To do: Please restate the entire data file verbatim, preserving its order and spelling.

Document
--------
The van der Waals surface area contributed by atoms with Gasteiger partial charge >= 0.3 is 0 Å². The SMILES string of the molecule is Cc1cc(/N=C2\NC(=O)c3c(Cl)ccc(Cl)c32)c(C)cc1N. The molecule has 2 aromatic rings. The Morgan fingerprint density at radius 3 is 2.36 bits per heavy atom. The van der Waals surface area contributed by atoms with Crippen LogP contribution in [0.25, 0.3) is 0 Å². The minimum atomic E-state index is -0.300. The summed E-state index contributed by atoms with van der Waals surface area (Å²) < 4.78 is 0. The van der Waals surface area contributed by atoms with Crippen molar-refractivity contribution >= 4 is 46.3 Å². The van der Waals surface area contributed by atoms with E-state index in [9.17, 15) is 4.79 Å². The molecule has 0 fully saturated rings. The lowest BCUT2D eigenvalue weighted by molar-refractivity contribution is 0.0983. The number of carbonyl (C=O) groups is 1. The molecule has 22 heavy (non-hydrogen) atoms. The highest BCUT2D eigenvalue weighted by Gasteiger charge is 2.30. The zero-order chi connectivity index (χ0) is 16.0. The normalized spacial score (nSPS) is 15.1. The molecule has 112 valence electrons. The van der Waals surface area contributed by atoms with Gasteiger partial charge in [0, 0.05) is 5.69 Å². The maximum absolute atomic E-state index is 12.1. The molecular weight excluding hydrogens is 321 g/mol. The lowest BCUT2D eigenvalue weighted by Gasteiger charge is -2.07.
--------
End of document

The van der Waals surface area contributed by atoms with Gasteiger partial charge >= 0.3 is 0 Å². The SMILES string of the molecule is Cc1cc(/N=C2\NC(=O)c3c(Cl)ccc(Cl)c32)c(C)cc1N. The molecule has 2 aromatic rings. The Morgan fingerprint density at radius 3 is 2.36 bits per heavy atom. The van der Waals surface area contributed by atoms with Crippen LogP contribution in [0.25, 0.3) is 0 Å². The minimum atomic E-state index is -0.300. The summed E-state index contributed by atoms with van der Waals surface area (Å²) < 4.78 is 0. The van der Waals surface area contributed by atoms with Crippen molar-refractivity contribution >= 4 is 46.3 Å². The van der Waals surface area contributed by atoms with E-state index in [9.17, 15) is 4.79 Å². The molecule has 0 fully saturated rings. The lowest BCUT2D eigenvalue weighted by molar-refractivity contribution is 0.0983. The number of carbonyl (C=O) groups is 1. The molecule has 22 heavy (non-hydrogen) atoms. The highest BCUT2D eigenvalue weighted by Gasteiger charge is 2.30. The zero-order chi connectivity index (χ0) is 16.0. The normalized spacial score (nSPS) is 15.1. The molecule has 112 valence electrons. The van der Waals surface area contributed by atoms with Gasteiger partial charge in [0, 0.05) is 5.69 Å². The maximum absolute atomic E-state index is 12.1. The molecular weight excluding hydrogens is 321 g/mol. The lowest BCUT2D eigenvalue weighted by Gasteiger charge is -2.07.